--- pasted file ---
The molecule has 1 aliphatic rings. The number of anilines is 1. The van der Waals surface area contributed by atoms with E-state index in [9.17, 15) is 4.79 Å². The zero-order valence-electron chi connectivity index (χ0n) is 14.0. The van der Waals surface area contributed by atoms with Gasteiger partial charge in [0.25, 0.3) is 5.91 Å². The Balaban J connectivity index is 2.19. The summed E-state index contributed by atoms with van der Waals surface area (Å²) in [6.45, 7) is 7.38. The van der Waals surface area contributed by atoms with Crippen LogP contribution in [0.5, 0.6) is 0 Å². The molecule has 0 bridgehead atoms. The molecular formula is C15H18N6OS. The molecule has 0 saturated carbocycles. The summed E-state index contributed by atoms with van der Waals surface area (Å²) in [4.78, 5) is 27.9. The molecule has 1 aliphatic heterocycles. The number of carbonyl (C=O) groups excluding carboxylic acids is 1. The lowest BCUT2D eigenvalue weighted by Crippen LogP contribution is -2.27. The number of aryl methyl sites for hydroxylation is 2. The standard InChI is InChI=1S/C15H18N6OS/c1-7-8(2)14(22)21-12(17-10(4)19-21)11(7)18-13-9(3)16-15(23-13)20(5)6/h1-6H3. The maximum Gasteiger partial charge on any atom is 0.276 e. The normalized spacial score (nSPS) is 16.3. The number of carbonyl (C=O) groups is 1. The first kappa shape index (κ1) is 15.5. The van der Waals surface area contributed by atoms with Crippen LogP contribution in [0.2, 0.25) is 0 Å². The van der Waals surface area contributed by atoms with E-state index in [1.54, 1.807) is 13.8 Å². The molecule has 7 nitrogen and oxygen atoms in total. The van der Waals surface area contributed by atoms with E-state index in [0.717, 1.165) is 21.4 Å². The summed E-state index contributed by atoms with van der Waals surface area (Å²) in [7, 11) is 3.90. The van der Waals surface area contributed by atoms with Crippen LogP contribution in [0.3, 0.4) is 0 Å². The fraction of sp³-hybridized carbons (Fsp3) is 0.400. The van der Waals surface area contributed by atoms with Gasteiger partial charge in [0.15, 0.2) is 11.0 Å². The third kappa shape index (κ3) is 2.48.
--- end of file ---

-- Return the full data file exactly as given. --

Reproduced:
The molecule has 1 aliphatic rings. The number of anilines is 1. The van der Waals surface area contributed by atoms with E-state index in [9.17, 15) is 4.79 Å². The zero-order valence-electron chi connectivity index (χ0n) is 14.0. The van der Waals surface area contributed by atoms with Gasteiger partial charge in [0.25, 0.3) is 5.91 Å². The Balaban J connectivity index is 2.19. The summed E-state index contributed by atoms with van der Waals surface area (Å²) in [6.45, 7) is 7.38. The van der Waals surface area contributed by atoms with Crippen LogP contribution in [0.5, 0.6) is 0 Å². The molecule has 0 bridgehead atoms. The molecular formula is C15H18N6OS. The molecule has 0 saturated carbocycles. The summed E-state index contributed by atoms with van der Waals surface area (Å²) in [4.78, 5) is 27.9. The molecule has 1 aliphatic heterocycles. The number of carbonyl (C=O) groups excluding carboxylic acids is 1. The lowest BCUT2D eigenvalue weighted by Crippen LogP contribution is -2.27. The number of aryl methyl sites for hydroxylation is 2. The standard InChI is InChI=1S/C15H18N6OS/c1-7-8(2)14(22)21-12(17-10(4)19-21)11(7)18-13-9(3)16-15(23-13)20(5)6/h1-6H3. The maximum Gasteiger partial charge on any atom is 0.276 e. The normalized spacial score (nSPS) is 16.3. The number of carbonyl (C=O) groups is 1. The first kappa shape index (κ1) is 15.5. The van der Waals surface area contributed by atoms with Crippen LogP contribution in [0.2, 0.25) is 0 Å². The van der Waals surface area contributed by atoms with E-state index in [1.54, 1.807) is 13.8 Å². The molecule has 7 nitrogen and oxygen atoms in total. The van der Waals surface area contributed by atoms with E-state index in [0.717, 1.165) is 21.4 Å². The summed E-state index contributed by atoms with van der Waals surface area (Å²) in [7, 11) is 3.90. The van der Waals surface area contributed by atoms with Crippen LogP contribution in [0.3, 0.4) is 0 Å². The fraction of sp³-hybridized carbons (Fsp3) is 0.400. The van der Waals surface area contributed by atoms with Gasteiger partial charge in [0.15, 0.2) is 11.0 Å². The third kappa shape index (κ3) is 2.48.